9 officers hurt in ‘ambush,’ shootout at Phoenix home
Phoenix – A man ambushed a police officer who responded to a call at a Phoenix home early Friday, shooting him several times, then rained more gunfire on other officers who tried to rescue a baby that was placed outside the door.
In all, five officers were shot, including four who were wounded while trying to take the baby to safety. Four more officers were injured by shrapnel or ricocheting bullets, Phoenix Police Sgt. Andy Williams said.
“I hate to speculate, but it sounds like I’d be pretty safe to say nine is going to be the highest number we’ve ever had injured in one day, in one incident,” Williams said.
All were expected to survive, and the baby was unharmed, police said.
The most seriously injured officer was the first to arrive at the home, around 2:15 a.m., following a report of a woman shot. He was invited inside, Williams said.
“As he approached the doorway, the suspect ambushed him with a gun and shot him several times,” he said. “That officer was able to get back and get away to safety.”
Video from the scene shows another man coming outside holding a baby and a satchel. The man put the satchel on the ground and then laid down the infant, wrapped in a blanket, between the satchel and the front door. He raised his hands to surrender while backing away from the house.
Other officers who responded approached the doorway, and the suspect fired more shots. The police returned fire, which then led the suspect to barricade himself. Eight of the officers were wounded by bullets or shrapnel in that exchange, Williams said.
Police were able to get the baby to safety as a SWAT unit took over.
The suspect remained barricaded for several hours and was later found dead inside the home. A woman at the home also was critically injured, police said in a statement. They didn’t specify how the suspect died.
The man who brought the baby outside suffered non-life-threatening injuries. “No information suggests that he’s part of the ambush, but it’s an ongoing investigation,” Williams said.
No identities were released, and police said they were still trying to learn circumstances of the incident. Detectives were gathering evidence and processing the scene Friday morning.
“This is just one more example of the dangers that officers face every day keeping us and our community safe,” Police Chief Jeri Williams said at an early morning news conference. “If I seem upset, I am. This is senseless. It does not need to happen and it continues to happen over and over again.”
Chris Grollnek, an active shooter expert, told The Associated Press on Friday that it’s important to know how the incident was initially reported. Was it a 911 call from the woman pleading for help? A neighbor reporting gunfire and screaming?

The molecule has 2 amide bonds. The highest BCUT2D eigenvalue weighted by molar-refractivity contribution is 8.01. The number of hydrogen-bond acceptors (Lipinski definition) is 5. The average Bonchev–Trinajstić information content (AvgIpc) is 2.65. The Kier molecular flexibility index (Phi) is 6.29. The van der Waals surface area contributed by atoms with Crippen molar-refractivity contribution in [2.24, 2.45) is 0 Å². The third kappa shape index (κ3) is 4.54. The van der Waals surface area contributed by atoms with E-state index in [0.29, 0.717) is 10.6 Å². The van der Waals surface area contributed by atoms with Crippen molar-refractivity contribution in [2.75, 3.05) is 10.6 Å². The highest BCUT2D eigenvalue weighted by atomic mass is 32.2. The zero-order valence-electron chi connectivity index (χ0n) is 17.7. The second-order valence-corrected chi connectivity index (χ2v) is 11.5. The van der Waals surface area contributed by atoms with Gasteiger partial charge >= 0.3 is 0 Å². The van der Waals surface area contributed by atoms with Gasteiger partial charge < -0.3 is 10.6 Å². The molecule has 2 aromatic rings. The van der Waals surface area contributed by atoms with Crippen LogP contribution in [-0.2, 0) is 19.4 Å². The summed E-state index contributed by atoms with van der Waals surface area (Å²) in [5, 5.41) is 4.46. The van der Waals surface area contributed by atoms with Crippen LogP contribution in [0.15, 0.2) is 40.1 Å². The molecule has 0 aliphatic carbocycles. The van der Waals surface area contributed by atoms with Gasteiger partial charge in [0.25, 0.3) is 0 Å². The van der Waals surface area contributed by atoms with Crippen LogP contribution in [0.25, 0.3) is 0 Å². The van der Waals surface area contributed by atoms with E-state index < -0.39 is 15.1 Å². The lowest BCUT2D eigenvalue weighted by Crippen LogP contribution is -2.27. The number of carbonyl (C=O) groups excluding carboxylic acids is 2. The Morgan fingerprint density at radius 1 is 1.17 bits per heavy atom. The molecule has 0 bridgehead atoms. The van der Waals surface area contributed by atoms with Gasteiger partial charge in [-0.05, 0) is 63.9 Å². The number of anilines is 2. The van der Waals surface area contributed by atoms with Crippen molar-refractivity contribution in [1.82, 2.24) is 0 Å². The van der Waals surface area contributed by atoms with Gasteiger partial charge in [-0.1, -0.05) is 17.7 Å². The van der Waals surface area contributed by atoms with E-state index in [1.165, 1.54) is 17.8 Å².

The immediate information would determine how the first officer will respond as they get to the scene, he said.
Traditionally, a barricaded suspect buys the police time to set up a perimeter and call a SWAT team, which could take 20 minutes to arrive. But if someone is injured inside, “the human factor takes over,” Grollnek said. “I’m the first one there, I’m going in.”
Charles “Sid” Heal, former commanding officer of Los Angeles County Sheriff’s Department’s SWAT unit, said department policies often give the decision-making authority to the responding officer.
Both Heal and Grollnek described firing on officers who are trying to save a baby as “evil.” They said police protocols simply cannot cover such a scenario.
“Hopefully it doesn’t happen often enough that we’ll ever have a protocol for it,” Heal said.
He added he cannot imagine a situation where the officers would have left the baby exposed because it was too dangerous for them to rescue the child.
“The moral factors far exceed the physical risk,” he said.
The middle-class neighborhood in southwest Phoenix where the shooting occurred has newly constructed stucco houses tightly packed together and sits next to large shipping and fulfillment facilities for businesses. The home had its second-story windows shot out.
Frank DeAguilar, its owner, said the residence is a rental and he didn’t know anything about the people living there, including their names. He said a property management firm handles the details.
“It’s just a sad situation,” DeAguilar said.
Associated Press writers Jonathan J. Cooper and Paul Davenport in Phoenix and Stefanie Dazio in Los Angeles contributed to this report.